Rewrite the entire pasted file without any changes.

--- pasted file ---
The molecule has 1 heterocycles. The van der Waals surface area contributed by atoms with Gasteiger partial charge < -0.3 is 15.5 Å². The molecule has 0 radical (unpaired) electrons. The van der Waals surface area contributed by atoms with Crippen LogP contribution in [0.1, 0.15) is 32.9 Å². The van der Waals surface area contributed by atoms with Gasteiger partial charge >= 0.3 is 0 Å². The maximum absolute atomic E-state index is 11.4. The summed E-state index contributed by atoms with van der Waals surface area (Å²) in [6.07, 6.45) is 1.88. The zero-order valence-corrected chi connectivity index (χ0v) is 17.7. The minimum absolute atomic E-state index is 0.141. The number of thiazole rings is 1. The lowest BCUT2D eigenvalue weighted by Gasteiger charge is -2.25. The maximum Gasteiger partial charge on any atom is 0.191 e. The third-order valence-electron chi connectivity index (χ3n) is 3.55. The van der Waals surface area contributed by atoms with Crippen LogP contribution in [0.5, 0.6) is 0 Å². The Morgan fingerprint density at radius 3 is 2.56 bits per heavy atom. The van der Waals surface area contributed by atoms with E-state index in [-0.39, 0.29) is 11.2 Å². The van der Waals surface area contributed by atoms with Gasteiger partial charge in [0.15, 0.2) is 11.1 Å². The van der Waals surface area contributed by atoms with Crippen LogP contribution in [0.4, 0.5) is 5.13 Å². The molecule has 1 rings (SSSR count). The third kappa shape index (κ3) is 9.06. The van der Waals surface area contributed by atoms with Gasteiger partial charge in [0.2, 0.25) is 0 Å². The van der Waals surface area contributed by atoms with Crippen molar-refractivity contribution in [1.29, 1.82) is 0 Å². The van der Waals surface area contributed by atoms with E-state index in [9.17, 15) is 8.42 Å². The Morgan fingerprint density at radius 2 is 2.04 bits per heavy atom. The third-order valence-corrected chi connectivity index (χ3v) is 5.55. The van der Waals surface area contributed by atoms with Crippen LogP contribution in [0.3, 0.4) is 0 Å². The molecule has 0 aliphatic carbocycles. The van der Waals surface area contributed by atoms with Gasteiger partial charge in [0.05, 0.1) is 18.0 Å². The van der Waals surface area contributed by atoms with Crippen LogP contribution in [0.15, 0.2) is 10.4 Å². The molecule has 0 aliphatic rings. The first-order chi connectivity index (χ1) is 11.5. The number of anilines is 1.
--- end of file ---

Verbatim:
The molecule has 1 heterocycles. The van der Waals surface area contributed by atoms with Gasteiger partial charge < -0.3 is 15.5 Å². The molecule has 0 radical (unpaired) electrons. The van der Waals surface area contributed by atoms with Crippen LogP contribution in [0.1, 0.15) is 32.9 Å². The van der Waals surface area contributed by atoms with Gasteiger partial charge >= 0.3 is 0 Å². The maximum absolute atomic E-state index is 11.4. The summed E-state index contributed by atoms with van der Waals surface area (Å²) in [6.07, 6.45) is 1.88. The zero-order valence-corrected chi connectivity index (χ0v) is 17.7. The minimum absolute atomic E-state index is 0.141. The number of thiazole rings is 1. The lowest BCUT2D eigenvalue weighted by Gasteiger charge is -2.25. The maximum Gasteiger partial charge on any atom is 0.191 e. The third-order valence-electron chi connectivity index (χ3n) is 3.55. The van der Waals surface area contributed by atoms with Crippen LogP contribution in [0.5, 0.6) is 0 Å². The Morgan fingerprint density at radius 3 is 2.56 bits per heavy atom. The van der Waals surface area contributed by atoms with E-state index in [-0.39, 0.29) is 11.2 Å². The van der Waals surface area contributed by atoms with Gasteiger partial charge in [0.15, 0.2) is 11.1 Å². The van der Waals surface area contributed by atoms with Crippen LogP contribution in [0.4, 0.5) is 5.13 Å². The molecule has 1 rings (SSSR count). The third kappa shape index (κ3) is 9.06. The van der Waals surface area contributed by atoms with Gasteiger partial charge in [0.2, 0.25) is 0 Å². The van der Waals surface area contributed by atoms with Crippen molar-refractivity contribution in [1.29, 1.82) is 0 Å². The van der Waals surface area contributed by atoms with E-state index in [9.17, 15) is 8.42 Å². The Morgan fingerprint density at radius 2 is 2.04 bits per heavy atom. The third-order valence-corrected chi connectivity index (χ3v) is 5.55. The van der Waals surface area contributed by atoms with Crippen LogP contribution in [0.3, 0.4) is 0 Å². The molecule has 0 aliphatic carbocycles. The van der Waals surface area contributed by atoms with Gasteiger partial charge in [0.05, 0.1) is 18.0 Å². The van der Waals surface area contributed by atoms with Crippen LogP contribution in [0.15, 0.2) is 10.4 Å². The molecule has 0 aliphatic rings. The first-order chi connectivity index (χ1) is 11.5. The number of anilines is 1.